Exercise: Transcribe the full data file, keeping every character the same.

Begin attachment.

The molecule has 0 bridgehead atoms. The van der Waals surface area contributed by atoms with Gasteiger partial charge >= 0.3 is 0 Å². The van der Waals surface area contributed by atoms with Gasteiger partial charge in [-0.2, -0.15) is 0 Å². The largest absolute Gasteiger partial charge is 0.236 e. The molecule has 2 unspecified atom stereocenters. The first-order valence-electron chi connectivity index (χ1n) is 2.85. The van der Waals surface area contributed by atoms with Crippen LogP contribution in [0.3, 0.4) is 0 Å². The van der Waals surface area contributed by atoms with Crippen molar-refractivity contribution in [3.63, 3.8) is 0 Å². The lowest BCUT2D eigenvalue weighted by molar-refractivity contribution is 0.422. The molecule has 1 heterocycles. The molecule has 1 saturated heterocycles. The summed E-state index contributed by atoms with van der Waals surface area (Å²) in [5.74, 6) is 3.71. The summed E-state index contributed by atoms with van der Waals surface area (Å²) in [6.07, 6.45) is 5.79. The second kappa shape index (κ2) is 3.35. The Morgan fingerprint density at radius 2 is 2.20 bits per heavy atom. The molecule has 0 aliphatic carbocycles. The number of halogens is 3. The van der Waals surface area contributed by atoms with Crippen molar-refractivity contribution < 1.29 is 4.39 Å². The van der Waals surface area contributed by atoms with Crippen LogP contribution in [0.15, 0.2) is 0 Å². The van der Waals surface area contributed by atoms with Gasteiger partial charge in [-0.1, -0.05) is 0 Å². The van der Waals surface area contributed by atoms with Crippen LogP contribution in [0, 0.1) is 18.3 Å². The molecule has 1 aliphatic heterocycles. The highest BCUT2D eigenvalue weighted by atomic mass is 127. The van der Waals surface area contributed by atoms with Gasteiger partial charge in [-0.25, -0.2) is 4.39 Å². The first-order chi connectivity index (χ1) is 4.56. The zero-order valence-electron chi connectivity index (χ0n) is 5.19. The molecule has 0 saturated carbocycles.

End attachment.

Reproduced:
The molecule has 0 bridgehead atoms. The van der Waals surface area contributed by atoms with Gasteiger partial charge >= 0.3 is 0 Å². The van der Waals surface area contributed by atoms with Gasteiger partial charge in [-0.2, -0.15) is 0 Å². The largest absolute Gasteiger partial charge is 0.236 e. The molecule has 2 unspecified atom stereocenters. The first-order valence-electron chi connectivity index (χ1n) is 2.85. The van der Waals surface area contributed by atoms with Crippen LogP contribution in [0.3, 0.4) is 0 Å². The van der Waals surface area contributed by atoms with Crippen molar-refractivity contribution in [3.63, 3.8) is 0 Å². The lowest BCUT2D eigenvalue weighted by molar-refractivity contribution is 0.422. The molecule has 1 heterocycles. The molecule has 1 saturated heterocycles. The summed E-state index contributed by atoms with van der Waals surface area (Å²) in [5.74, 6) is 3.71. The summed E-state index contributed by atoms with van der Waals surface area (Å²) in [6.07, 6.45) is 5.79. The second kappa shape index (κ2) is 3.35. The Morgan fingerprint density at radius 2 is 2.20 bits per heavy atom. The molecule has 0 aliphatic carbocycles. The number of halogens is 3. The van der Waals surface area contributed by atoms with Crippen molar-refractivity contribution < 1.29 is 4.39 Å². The van der Waals surface area contributed by atoms with Crippen LogP contribution in [0.15, 0.2) is 0 Å². The van der Waals surface area contributed by atoms with Gasteiger partial charge in [-0.1, -0.05) is 0 Å². The van der Waals surface area contributed by atoms with Crippen LogP contribution in [0, 0.1) is 18.3 Å². The molecule has 1 aliphatic heterocycles. The highest BCUT2D eigenvalue weighted by atomic mass is 127. The van der Waals surface area contributed by atoms with Gasteiger partial charge in [-0.25, -0.2) is 4.39 Å². The first-order chi connectivity index (χ1) is 4.56. The zero-order valence-electron chi connectivity index (χ0n) is 5.19. The molecule has 0 saturated carbocycles.